Headfirst into the traps of language

As we near the end of the school year, teachers will be turning their minds to the job of school reports. They will judge the academic merits of each child against their peers. Parents will check the marks and comments, then judge their child accordingly.

It is my belief that in each child there lurks genius; you just have to know where to look.

Their opinions on world matters are being disseminated from a very early age, if you care to listen.

Take, for example, Cooper. He is 3 and his love of diving head first into couches, bean bags and sisters has led his mother, Hayley, to enrol him in a gymnastics class.

However, as I will point out, Cooper has used this platform to demonstrate his dedication to Queen and Commonwealth.

There he is standing on the edge of the mat at gym class and, in his mother's mind, on the precipice of Olympic glory, when the gymnastics teacher says: "Now what animal would you like to be?"

Cooper seems to be indecisive.

"Would you like to be a giraffe?"

"No," he says.

"A lion?"

"No," he says.

The choice of animal has absolutely nothing to do with gymnastic greatness but will at least expand his imagination and encourage flow and movement. The gym teacher recites a list of animals is as long as Noah's but Cooper does not agree to be any of God's creatures. Finally, he is struck with inspiration and announces:

"I want to be a lady."

The teacher and Cooper rise to their tippy-toes, pull their elbows in to their waists and use their hands to flutter away across the mat.

No-one else in the children's gym class seems at all concerned that Cooper wants to be a lady, and that he believes all ladies walk on their toes and flap with their hands.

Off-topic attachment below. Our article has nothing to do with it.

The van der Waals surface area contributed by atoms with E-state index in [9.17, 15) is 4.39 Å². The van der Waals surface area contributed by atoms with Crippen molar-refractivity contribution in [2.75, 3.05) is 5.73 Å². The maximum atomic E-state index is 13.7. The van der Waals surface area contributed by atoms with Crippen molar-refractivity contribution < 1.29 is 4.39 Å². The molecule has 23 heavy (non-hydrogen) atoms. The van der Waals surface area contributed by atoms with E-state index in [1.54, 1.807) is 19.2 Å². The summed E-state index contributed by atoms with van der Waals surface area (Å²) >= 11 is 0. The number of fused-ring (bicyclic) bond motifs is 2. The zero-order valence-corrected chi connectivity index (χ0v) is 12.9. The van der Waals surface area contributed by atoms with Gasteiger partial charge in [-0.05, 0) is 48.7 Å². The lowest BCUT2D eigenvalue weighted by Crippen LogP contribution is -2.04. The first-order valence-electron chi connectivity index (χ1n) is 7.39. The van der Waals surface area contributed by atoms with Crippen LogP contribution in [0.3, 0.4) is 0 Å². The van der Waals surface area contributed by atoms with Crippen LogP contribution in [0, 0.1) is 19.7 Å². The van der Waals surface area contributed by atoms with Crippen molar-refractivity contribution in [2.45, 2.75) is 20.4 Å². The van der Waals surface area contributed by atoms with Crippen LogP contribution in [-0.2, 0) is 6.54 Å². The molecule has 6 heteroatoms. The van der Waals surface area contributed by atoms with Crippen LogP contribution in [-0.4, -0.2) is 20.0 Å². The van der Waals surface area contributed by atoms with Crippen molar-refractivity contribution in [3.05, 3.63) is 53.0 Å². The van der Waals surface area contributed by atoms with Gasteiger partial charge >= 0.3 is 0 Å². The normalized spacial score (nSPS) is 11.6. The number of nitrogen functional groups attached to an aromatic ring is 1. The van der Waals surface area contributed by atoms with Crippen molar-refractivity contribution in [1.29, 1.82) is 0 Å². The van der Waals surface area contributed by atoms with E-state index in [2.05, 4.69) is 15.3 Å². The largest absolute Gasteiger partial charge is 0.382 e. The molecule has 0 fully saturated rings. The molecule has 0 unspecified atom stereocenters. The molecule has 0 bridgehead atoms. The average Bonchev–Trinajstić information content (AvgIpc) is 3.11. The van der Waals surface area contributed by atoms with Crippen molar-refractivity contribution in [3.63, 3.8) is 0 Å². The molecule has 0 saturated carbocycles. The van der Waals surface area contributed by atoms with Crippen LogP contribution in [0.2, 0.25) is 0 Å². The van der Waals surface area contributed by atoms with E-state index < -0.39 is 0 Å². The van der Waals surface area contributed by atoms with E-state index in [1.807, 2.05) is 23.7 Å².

It soon became clear that Cooper's choice from the list of animals was in fact "ladybug".

It could be that Cooper was taking a stance on anthropological linguistics. He clearly annunciated the "lady" part of the word, but lowered his voice to the point of imperceptibility on the "bug" part due to his commitment to British English. One can only conclude Cooper is against the Americanisation of language.

However, there can be no doubt Cooper is still struggling to understand the biological sciences.

I pulled up outside his house to babysit this week. By the time I encountered the little ladybug, he was ready with a question.

"You got here in your Winky Road, eh?"

A clarification. I drive a car called Nissan Wingroad. It has such an unusual name that I never really call it my car, I call it The Wingroad.

Somehow, Cooper has become confused with two very different things. In his family, "winky" is the euphemism for vagina. I am not driving around town in a vagina. Perhaps I could have explained this to him, but it didn't seem like the right moment.

I don't know. Perhaps I'm wrong and we're not looking at some untapped genius. I took the possibility up with his mother. Could he have such strong feelings on the humanities but be failing in science?

"I don't know," Hayley said. "Last week he looked at me and said, 'me came out of your hole, eh mum'?"

This clears up nothing. Yes, he is biologically correct, he did, in fact, come out of a hole but why did he have to make such a gross error on the personal possessive pronoun?

At least one thing is clear. If he makes it through his teenage years emotionally unscarred, his 21st speech is going to cap him off entirely.

Fairfax Media